So, i got my “permission slip” signed — i.e., was allowed to take a night off from family life — to go see my first show in I don’t know how long. It was a great opportunity, in my mind, both to blow off some steam, and to see the Pietasters, whom I’d first seen in 1995 or so, and last in, I think, 1998. My old beat-up Pietasters logo tee from that show is, sadly, long gone, I think. It was threadbare anyway.
So, in any case, they came down to the Cat’s Cradle in Carrboro. A friend of mine, whose hailing alma mater is from (of course) Blacksburg, was planning to hit the show anyway, so we carpooled in and caught the show.
I think beauty is in the eye of the beholder for this set. As for me, having not seen them in ages, the show was pretty fantastic. For S, who has apparently caught them at this venue five times alone, it was pretty forgettable, what with someone substituting in for the (apparently drunk) keyboardist and lacking a trumpet player.
They played a lot of the old favourites. Most of them I knew, although since I don’t own Willis, there were one or two I didn’t know. They also of course played a track or two from the new album, All Day. Overall, the set was a bit short to me, seeing that they were the headlining act, but it was pretty late by the end of the night anyway. I guess that’s a reflection on (my own) old age.
As for the new album, the aforementioned show was a cd release gig, and I bought a copy. Thus far, I think it’s kind of… okay. The album’s opening track, is a song which is on its face, a jingle about womanizing, but in its soul, a song about a stubborn persistence to be one’s self, featuring a lyric with Jackson singing that “…I’ll never change my ways”.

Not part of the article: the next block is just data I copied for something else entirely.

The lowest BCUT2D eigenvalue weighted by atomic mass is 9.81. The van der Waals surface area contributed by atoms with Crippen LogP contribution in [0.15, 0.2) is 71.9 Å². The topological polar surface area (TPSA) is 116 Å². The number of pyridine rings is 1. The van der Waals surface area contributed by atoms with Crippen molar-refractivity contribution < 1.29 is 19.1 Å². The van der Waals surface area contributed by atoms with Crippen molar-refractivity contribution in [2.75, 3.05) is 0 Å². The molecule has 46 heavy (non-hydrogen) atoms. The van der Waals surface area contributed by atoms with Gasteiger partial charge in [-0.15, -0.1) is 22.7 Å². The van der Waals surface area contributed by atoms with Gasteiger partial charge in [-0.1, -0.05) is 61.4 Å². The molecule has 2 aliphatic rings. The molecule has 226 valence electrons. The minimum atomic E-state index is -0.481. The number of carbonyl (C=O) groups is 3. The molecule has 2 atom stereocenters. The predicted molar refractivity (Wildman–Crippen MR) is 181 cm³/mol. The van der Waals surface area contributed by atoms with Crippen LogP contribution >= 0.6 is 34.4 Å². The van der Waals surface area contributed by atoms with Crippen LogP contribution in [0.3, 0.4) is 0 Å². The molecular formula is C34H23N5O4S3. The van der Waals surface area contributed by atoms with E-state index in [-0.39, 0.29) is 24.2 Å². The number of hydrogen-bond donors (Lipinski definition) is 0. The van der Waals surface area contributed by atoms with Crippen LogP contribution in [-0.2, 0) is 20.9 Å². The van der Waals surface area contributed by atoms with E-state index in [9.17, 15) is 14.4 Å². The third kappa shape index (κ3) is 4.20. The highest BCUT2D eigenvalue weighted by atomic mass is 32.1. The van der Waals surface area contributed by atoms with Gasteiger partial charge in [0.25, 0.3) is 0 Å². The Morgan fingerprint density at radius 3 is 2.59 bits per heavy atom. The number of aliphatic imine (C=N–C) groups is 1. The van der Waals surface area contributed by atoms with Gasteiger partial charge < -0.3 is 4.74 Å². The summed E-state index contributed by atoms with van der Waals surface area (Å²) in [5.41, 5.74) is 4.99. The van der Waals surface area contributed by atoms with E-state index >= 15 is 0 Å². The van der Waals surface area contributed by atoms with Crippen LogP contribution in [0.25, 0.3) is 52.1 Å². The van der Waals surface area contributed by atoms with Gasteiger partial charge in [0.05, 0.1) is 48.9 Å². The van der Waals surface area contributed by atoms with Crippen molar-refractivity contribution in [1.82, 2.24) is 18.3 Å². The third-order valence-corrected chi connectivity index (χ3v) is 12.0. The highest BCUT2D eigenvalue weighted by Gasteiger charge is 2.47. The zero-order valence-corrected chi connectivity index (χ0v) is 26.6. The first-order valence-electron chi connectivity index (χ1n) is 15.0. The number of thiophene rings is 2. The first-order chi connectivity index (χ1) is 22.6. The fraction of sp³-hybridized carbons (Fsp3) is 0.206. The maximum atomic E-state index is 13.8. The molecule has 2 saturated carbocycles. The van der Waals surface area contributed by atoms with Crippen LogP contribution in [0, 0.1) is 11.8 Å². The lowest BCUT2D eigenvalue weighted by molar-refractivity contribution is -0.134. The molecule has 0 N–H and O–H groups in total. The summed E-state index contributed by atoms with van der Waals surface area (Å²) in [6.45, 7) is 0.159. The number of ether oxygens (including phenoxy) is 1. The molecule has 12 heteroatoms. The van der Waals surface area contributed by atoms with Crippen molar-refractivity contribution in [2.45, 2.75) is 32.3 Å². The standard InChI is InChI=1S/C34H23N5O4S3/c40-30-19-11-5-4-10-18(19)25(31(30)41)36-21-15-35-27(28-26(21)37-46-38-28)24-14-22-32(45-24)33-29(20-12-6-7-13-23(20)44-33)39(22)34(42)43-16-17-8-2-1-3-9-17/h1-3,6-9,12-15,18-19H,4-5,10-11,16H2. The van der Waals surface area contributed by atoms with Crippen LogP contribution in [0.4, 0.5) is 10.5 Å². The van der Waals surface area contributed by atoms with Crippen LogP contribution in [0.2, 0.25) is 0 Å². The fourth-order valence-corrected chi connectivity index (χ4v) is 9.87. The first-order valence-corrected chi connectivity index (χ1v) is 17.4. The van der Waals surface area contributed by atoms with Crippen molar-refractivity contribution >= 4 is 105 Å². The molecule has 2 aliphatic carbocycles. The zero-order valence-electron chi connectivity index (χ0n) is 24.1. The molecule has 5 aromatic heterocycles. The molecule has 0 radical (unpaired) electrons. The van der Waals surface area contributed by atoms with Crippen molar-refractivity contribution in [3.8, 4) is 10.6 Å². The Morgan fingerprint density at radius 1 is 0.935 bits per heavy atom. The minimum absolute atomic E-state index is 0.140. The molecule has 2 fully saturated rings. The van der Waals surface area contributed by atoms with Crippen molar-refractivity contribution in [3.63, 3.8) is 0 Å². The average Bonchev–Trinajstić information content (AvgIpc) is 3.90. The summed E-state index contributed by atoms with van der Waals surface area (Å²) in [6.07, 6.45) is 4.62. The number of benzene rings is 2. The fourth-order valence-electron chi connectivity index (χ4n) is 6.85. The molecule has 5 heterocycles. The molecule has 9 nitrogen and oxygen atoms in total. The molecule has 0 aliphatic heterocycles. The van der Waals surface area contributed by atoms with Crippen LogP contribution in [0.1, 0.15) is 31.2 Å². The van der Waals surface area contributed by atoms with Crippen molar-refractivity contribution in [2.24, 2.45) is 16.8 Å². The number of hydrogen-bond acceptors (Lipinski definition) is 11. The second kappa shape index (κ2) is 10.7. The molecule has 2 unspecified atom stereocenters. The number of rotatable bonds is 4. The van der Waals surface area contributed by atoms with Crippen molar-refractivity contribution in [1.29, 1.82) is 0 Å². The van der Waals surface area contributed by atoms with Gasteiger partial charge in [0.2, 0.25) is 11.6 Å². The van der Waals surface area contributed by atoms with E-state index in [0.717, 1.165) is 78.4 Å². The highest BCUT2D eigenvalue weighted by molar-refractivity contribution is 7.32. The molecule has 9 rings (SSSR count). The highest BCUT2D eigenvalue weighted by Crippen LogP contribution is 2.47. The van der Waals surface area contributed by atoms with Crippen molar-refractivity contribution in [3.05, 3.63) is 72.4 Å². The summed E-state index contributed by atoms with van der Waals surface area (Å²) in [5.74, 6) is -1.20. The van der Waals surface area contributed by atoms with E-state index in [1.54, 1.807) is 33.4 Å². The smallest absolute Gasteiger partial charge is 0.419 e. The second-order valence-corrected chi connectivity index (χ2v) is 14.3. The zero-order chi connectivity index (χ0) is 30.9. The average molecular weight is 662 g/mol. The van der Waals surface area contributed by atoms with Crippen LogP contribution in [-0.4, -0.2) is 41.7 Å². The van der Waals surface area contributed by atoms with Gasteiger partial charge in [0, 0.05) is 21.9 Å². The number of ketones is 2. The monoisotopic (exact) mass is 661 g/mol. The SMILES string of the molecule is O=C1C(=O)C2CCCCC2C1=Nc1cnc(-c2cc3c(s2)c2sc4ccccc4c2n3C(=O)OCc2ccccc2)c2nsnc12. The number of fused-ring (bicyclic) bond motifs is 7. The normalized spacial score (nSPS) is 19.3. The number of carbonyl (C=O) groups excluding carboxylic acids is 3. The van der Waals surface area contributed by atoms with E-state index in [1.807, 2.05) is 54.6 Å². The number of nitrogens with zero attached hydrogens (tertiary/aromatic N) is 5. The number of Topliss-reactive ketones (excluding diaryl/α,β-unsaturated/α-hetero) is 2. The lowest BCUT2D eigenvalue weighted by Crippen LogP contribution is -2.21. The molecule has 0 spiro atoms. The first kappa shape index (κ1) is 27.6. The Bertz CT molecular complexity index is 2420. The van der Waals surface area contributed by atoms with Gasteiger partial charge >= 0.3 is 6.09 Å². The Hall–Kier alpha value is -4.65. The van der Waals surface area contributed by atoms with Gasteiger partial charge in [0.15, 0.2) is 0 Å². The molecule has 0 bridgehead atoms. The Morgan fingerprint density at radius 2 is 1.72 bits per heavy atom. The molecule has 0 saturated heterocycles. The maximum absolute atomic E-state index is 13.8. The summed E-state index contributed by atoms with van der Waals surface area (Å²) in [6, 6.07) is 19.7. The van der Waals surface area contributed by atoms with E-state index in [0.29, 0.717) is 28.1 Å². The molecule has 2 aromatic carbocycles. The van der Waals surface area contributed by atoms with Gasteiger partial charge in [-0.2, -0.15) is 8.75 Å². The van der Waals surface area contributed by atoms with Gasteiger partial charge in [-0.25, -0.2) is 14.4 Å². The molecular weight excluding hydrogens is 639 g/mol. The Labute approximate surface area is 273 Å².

That lyric kind of sums up the album nicely. This is more of the same great, Motown-influenced Pietasters goodness that we’ve all enjoyed throughout the 90s.. It may be lacking a bit of the edge of earlier albums (to me anyway), but the content itself isn’t too bad, and their rocksteady cover of Tom Petty “Listen to Her Heart” is a nice addition.
What bothers me about All Day is, quite frankly, the production quality. I popped the CD into the player Monday. Unfortunately, most of the album just sounds really muddy to me, and I don’t think it’s due to any bouts of tinnitus, post-show. Thinking maybe I needed to rejigger my audio, I dropped the bass two notches on the player. While it helped a bit, the sound quality still had an overall “molasses” feel to it.
Now, obviously, 10-15 years removed from third-wave era, I don’t imagine it’s as easy today to get the funding or availability for a top-notch, well-polished recording as it once was. Nonetheless, I can’t shake the notion that we’ve gone beyond “indie” sound quality here, right to “4-track in the garage” territory.
Who knows, maybe I’m in the minority opinion here.